Available at Amazon.
Fabric: 30D Ripstop Nylon
Weight: 5.5 oz
The Outdoor Research Helium tips the scale at a lightweight 6 ounces. Though not stretch pants, the generous cut and elastic waistband make this pant one of the most comfortable on our list. It falls short in durability especially when scaling rock is a daily occurance, but it is lightweight and packable. It's an ideal choice when the terrain is forgiving and pack space is a priority.
Available at Amazon.
Fabric: DryQ Active Waterproof
Weight: 10 oz
Mountain Hardwear has a winner with its Stretch Ozonic Pant. The company managed to create a super stretchy pant with the best breathability on our list. It may not be as storm worthy as the Arc'teryx Zeta SL, but that's OK. Just save the Zeta SL for those truly awful weather days and enjoy the free-movement of the Stretch Ozonic Pant the rest of the time.
Available at Amazon.
Fabric: Ripstop Nylon
The Rainier rain pants from REI pack a ton of features into a rain pant that costs well under $100. First and foremost, they have a full-length zipper that lets you control ventilation and take them off in an instant. The 2.5L fabric is made from recycled nylon and has a comfortable 4-way stretch. Waterproof and windproof up to 60+MPH, these Rainier pants will keep you warm and dry.
Available at REI.
Fabric: N40r GORE-TEX
Weight: 8.6 oz
Arc'teryx is expensive, but when it comes to rain gear, the company's products are worth the investment. The Arc'teryx Zeta SL is a prime example. Like its rain jacket with the same name, the rain pants have outstanding breathability thanks in part to its 2L GORE-TEX Paclite® Plus fabric and its 3/4-length side zips for ventilation. The pants balance performance with weight. Weighing only 8.8 ounces, they add a negligible amount to your pack, but you get so much for that half-pound. The only con for some folks would be the lack of pockets. Considering these are designed to pull out in the middle of the storm and not for walking around town, this is an omission we can overlook.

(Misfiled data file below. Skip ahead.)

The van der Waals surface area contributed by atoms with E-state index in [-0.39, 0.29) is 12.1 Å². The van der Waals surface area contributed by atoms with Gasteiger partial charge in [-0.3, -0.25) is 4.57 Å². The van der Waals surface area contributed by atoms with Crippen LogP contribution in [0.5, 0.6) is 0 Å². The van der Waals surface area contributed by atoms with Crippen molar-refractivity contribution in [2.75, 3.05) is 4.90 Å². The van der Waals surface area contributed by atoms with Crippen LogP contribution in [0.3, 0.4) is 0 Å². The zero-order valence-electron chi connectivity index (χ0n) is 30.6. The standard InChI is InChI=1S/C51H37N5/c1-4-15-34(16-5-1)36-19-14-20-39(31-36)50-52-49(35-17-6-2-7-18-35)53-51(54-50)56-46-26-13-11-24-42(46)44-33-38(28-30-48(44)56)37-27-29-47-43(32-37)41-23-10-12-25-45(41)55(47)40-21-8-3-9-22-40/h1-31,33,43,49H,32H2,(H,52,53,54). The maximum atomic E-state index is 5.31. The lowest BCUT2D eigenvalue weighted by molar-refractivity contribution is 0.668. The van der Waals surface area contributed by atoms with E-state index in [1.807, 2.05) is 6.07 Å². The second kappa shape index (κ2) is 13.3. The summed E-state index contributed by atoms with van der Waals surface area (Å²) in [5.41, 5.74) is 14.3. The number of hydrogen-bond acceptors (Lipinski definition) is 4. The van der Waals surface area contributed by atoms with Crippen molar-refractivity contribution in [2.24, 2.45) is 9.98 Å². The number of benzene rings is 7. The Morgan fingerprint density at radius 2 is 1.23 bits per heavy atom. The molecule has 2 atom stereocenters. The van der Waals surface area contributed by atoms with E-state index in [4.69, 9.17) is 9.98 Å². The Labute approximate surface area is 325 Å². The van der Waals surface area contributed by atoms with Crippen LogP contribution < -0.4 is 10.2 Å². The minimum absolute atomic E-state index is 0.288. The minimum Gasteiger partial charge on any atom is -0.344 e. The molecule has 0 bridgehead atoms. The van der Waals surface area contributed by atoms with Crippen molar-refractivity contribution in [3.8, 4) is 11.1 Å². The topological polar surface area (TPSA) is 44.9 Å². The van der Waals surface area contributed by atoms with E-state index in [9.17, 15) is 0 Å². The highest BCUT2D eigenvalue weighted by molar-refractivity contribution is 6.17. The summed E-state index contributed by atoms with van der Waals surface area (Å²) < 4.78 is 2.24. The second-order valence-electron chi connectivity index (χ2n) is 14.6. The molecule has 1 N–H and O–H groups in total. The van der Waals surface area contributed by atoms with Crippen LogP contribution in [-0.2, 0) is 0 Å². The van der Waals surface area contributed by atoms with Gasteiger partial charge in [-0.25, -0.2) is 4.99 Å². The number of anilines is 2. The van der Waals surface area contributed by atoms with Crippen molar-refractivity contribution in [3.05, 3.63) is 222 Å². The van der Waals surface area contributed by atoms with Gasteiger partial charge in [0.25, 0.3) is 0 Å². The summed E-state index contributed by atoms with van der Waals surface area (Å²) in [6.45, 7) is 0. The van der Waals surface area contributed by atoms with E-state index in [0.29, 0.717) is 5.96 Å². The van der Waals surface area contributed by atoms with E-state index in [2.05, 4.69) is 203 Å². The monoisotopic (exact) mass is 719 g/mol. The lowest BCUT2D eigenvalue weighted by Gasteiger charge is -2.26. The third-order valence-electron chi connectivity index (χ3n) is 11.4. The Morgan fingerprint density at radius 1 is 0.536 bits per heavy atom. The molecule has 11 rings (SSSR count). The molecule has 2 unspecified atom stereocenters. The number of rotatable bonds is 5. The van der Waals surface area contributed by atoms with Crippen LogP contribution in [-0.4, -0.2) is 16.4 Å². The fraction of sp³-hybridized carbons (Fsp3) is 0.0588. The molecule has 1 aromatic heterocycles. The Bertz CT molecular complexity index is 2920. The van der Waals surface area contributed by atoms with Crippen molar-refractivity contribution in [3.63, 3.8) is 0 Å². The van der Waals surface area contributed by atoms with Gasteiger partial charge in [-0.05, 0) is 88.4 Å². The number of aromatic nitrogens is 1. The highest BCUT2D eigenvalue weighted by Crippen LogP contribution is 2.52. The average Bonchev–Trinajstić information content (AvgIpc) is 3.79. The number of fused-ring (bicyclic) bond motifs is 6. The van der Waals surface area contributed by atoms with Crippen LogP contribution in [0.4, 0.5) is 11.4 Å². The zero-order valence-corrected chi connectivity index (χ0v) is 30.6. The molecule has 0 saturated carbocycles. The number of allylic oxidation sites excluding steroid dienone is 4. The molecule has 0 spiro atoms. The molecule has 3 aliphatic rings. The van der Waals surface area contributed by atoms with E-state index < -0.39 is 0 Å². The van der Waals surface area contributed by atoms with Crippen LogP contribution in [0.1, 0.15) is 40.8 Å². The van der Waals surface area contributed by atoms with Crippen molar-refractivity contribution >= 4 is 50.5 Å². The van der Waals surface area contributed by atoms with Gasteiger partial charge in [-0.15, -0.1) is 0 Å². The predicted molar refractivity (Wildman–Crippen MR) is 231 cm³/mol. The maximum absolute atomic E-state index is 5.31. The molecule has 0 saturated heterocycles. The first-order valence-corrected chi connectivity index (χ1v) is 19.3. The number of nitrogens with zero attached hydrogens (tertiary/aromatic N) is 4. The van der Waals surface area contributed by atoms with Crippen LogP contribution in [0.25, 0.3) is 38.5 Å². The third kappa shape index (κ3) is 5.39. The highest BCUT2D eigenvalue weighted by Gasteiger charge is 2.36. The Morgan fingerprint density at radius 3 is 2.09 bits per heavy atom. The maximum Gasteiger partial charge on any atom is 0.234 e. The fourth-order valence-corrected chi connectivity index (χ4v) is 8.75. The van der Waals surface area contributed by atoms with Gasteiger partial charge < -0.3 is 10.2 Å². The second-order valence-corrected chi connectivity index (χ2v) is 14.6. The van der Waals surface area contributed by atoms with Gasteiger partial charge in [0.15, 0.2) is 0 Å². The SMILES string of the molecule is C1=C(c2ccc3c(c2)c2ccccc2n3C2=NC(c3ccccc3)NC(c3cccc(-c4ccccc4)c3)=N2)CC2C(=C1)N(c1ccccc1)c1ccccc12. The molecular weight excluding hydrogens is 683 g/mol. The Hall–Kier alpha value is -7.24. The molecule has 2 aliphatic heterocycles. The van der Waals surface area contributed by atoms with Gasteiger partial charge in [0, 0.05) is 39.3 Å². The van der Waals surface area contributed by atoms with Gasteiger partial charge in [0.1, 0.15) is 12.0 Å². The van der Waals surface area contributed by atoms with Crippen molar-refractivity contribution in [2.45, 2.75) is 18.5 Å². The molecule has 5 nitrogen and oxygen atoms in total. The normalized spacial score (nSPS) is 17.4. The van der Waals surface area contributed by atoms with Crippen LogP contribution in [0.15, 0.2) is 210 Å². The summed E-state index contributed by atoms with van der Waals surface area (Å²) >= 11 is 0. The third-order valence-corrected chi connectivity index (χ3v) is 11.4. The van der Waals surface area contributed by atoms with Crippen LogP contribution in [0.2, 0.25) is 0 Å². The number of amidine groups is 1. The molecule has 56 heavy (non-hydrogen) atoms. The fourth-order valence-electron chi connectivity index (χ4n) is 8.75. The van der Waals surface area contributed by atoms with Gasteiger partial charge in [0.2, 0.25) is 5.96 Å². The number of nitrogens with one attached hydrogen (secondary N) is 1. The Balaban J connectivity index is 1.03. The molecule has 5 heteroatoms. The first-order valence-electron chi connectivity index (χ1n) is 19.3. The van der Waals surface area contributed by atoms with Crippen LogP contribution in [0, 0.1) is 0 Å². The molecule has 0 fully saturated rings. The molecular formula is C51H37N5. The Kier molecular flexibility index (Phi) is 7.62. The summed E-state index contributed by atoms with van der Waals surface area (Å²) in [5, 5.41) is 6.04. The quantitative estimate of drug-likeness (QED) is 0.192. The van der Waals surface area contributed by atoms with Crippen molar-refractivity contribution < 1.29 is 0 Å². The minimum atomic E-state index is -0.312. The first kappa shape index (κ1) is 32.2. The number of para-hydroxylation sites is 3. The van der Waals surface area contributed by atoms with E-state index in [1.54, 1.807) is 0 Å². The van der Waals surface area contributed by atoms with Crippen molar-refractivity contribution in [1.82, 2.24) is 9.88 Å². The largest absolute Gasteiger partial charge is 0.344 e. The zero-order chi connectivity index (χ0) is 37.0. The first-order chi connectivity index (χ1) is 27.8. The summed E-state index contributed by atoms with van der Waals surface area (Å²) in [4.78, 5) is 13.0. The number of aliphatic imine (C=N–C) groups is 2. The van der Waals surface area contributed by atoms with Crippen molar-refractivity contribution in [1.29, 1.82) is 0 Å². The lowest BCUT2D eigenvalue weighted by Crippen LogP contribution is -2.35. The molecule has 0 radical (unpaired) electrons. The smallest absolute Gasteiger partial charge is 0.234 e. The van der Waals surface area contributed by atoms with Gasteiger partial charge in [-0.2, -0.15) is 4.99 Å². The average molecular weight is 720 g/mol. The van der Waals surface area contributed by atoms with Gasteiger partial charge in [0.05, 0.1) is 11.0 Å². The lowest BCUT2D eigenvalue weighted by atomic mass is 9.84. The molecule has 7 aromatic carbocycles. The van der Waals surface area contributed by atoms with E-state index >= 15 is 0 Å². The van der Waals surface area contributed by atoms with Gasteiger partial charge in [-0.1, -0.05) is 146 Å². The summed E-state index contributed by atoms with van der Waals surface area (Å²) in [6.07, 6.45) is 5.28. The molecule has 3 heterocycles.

Available at Amazon.
Fabric: 100% Nylon
Weight: 7.65 oz
As its name implies, the Black Diamond Stormline stretch rain pants are made from stretch nylon and feature a gusseted design that moves as you move. They have excellent waterproofing thanks to the outer DWR finish and the BD.dry waterproof membrane. The Stormline Stretch also earns praise for its 1/3 length side zippers and its low profile waistband that fits seamlessly under the belt of your backpack.
The Black Diamond Stormline stretch also is available in a full-zip version.
Available at Black Diamond.
Fabric: 100% Nylon
Weight: 7.5 oz
With a price tag of $70, you can't go wrong with the Showers Pass Storm Pant. Showers Pass is known for its biking apparel, and these rain pants feature a biking-influenced design. Fortunately, they work as well on the trail as they do on the saddle. They have an elastic waistband for easy on/off and a zippered pocket for storing your cash when you're in town.
Available at Amazon.
Fabric: 7D Ripstop Nylon
Weight: 1.5 oz
If ultralight is what you are looking for, then it is hard to beat the Zpacks Vertice. At 2.5 ounces, the Vertice is the lightest hiking pant on our list by a large margin. You sacrifice durability and give up added features like zippers, but that's a trade-off you may be willing to make to keep your base weight as low as possible.
Available at Zpacks.
Fabric: Ripstop Nylon
Weight: 9.5 oz
REI Essential rain pants are minimalist pants for those who want an emergency pair but don't want to spend a lot of money. At $60, you can't find much of a better value. They have a low profile waistband that won't interfere with your backpack and a roomy, comfortable fit. Ankle-length zippers make it easy to throw them on when a sudden storm hits. Not surprisingly, the REI Essential Rain pants don't breathe as well as higher-end rain pants, but they will keep you warm and dry.
Available at REI.
ZIPPER LENGTH: FULL ZIP VS HALF ZIP
Zippers serve two purposes on rain pants. First, they open the pants at the bottom of the leg, making it easy to slip them on and off over a pair of trail sneakers or boots. Second, zippers allow you to open up the leg of the pants providing ventilation.